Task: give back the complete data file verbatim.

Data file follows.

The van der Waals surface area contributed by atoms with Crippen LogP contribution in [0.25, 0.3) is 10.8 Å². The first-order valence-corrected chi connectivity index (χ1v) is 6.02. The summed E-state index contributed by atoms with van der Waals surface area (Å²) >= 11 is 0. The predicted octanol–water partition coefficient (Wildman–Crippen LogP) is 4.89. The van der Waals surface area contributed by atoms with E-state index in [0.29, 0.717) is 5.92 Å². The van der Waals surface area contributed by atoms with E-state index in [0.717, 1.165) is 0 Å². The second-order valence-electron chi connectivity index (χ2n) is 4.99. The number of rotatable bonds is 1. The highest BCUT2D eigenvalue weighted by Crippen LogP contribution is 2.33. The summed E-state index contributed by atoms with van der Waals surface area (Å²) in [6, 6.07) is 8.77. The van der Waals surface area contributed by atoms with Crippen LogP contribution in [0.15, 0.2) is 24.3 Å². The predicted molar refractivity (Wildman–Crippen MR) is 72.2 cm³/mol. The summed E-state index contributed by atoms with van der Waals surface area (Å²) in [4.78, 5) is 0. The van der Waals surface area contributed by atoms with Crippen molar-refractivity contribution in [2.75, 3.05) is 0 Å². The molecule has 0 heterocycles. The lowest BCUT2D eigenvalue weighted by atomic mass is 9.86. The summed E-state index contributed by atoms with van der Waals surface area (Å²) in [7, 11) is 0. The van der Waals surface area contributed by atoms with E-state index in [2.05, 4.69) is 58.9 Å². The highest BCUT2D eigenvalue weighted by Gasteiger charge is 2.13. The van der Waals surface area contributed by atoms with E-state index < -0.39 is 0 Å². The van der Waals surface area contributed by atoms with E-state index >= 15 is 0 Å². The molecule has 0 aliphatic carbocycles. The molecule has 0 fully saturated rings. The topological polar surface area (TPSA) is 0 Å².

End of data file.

The van der Waals surface area contributed by atoms with Crippen LogP contribution in [0.25, 0.3) is 10.8 Å². The first-order valence-corrected chi connectivity index (χ1v) is 6.02. The summed E-state index contributed by atoms with van der Waals surface area (Å²) >= 11 is 0. The predicted octanol–water partition coefficient (Wildman–Crippen LogP) is 4.89. The van der Waals surface area contributed by atoms with E-state index in [0.29, 0.717) is 5.92 Å². The van der Waals surface area contributed by atoms with E-state index in [0.717, 1.165) is 0 Å². The second-order valence-electron chi connectivity index (χ2n) is 4.99. The number of rotatable bonds is 1. The highest BCUT2D eigenvalue weighted by Crippen LogP contribution is 2.33. The summed E-state index contributed by atoms with van der Waals surface area (Å²) in [6, 6.07) is 8.77. The van der Waals surface area contributed by atoms with Crippen LogP contribution in [0.15, 0.2) is 24.3 Å². The predicted molar refractivity (Wildman–Crippen MR) is 72.2 cm³/mol. The summed E-state index contributed by atoms with van der Waals surface area (Å²) in [4.78, 5) is 0. The van der Waals surface area contributed by atoms with Crippen molar-refractivity contribution in [2.75, 3.05) is 0 Å². The molecule has 0 heterocycles. The lowest BCUT2D eigenvalue weighted by atomic mass is 9.86. The summed E-state index contributed by atoms with van der Waals surface area (Å²) in [7, 11) is 0. The van der Waals surface area contributed by atoms with E-state index in [2.05, 4.69) is 58.9 Å². The highest BCUT2D eigenvalue weighted by Gasteiger charge is 2.13. The van der Waals surface area contributed by atoms with E-state index < -0.39 is 0 Å². The van der Waals surface area contributed by atoms with E-state index >= 15 is 0 Å². The molecule has 0 aliphatic carbocycles. The molecule has 0 fully saturated rings. The topological polar surface area (TPSA) is 0 Å².